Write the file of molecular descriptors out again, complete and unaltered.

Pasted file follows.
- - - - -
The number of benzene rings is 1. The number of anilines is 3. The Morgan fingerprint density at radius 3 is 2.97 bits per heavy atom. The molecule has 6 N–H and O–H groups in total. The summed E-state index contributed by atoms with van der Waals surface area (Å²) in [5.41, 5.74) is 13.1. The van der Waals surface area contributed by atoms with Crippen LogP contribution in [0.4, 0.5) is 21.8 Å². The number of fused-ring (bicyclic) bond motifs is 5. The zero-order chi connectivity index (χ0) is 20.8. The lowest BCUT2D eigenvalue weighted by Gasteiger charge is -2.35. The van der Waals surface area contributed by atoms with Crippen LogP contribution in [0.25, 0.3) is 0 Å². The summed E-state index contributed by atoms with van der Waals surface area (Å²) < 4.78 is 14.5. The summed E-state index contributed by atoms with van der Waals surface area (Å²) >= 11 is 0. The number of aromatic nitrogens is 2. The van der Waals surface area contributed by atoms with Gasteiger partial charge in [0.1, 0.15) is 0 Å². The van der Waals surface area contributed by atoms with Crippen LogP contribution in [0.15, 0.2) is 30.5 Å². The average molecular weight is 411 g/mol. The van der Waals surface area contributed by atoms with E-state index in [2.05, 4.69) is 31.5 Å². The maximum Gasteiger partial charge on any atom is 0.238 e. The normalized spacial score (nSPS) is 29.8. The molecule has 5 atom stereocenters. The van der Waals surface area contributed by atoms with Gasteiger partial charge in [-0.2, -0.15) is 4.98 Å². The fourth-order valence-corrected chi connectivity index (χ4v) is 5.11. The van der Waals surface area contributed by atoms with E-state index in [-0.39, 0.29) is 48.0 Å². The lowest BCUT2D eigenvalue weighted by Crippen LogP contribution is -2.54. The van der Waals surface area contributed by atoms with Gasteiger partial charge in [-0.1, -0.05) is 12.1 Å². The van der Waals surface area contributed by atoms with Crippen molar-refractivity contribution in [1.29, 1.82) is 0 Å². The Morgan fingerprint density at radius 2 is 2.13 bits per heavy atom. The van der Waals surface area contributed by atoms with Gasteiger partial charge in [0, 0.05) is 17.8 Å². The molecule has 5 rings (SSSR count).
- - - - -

The number of benzene rings is 1. The number of anilines is 3. The Morgan fingerprint density at radius 3 is 2.97 bits per heavy atom. The molecule has 6 N–H and O–H groups in total. The summed E-state index contributed by atoms with van der Waals surface area (Å²) in [5.41, 5.74) is 13.1. The van der Waals surface area contributed by atoms with Crippen LogP contribution in [0.4, 0.5) is 21.8 Å². The number of fused-ring (bicyclic) bond motifs is 5. The zero-order chi connectivity index (χ0) is 20.8. The lowest BCUT2D eigenvalue weighted by Gasteiger charge is -2.35. The van der Waals surface area contributed by atoms with Crippen LogP contribution in [0.25, 0.3) is 0 Å². The summed E-state index contributed by atoms with van der Waals surface area (Å²) < 4.78 is 14.5. The summed E-state index contributed by atoms with van der Waals surface area (Å²) >= 11 is 0. The number of aromatic nitrogens is 2. The van der Waals surface area contributed by atoms with Gasteiger partial charge in [0.1, 0.15) is 0 Å². The van der Waals surface area contributed by atoms with Crippen LogP contribution in [0.15, 0.2) is 30.5 Å². The average molecular weight is 411 g/mol. The van der Waals surface area contributed by atoms with E-state index in [2.05, 4.69) is 31.5 Å². The maximum Gasteiger partial charge on any atom is 0.238 e. The normalized spacial score (nSPS) is 29.8. The molecule has 5 atom stereocenters. The van der Waals surface area contributed by atoms with Gasteiger partial charge in [-0.2, -0.15) is 4.98 Å². The fourth-order valence-corrected chi connectivity index (χ4v) is 5.11. The van der Waals surface area contributed by atoms with E-state index in [-0.39, 0.29) is 48.0 Å². The lowest BCUT2D eigenvalue weighted by Crippen LogP contribution is -2.54. The van der Waals surface area contributed by atoms with Gasteiger partial charge in [-0.1, -0.05) is 12.1 Å². The van der Waals surface area contributed by atoms with Crippen molar-refractivity contribution in [1.29, 1.82) is 0 Å². The Morgan fingerprint density at radius 2 is 2.13 bits per heavy atom. The van der Waals surface area contributed by atoms with Gasteiger partial charge in [0, 0.05) is 17.8 Å². The molecule has 5 rings (SSSR count).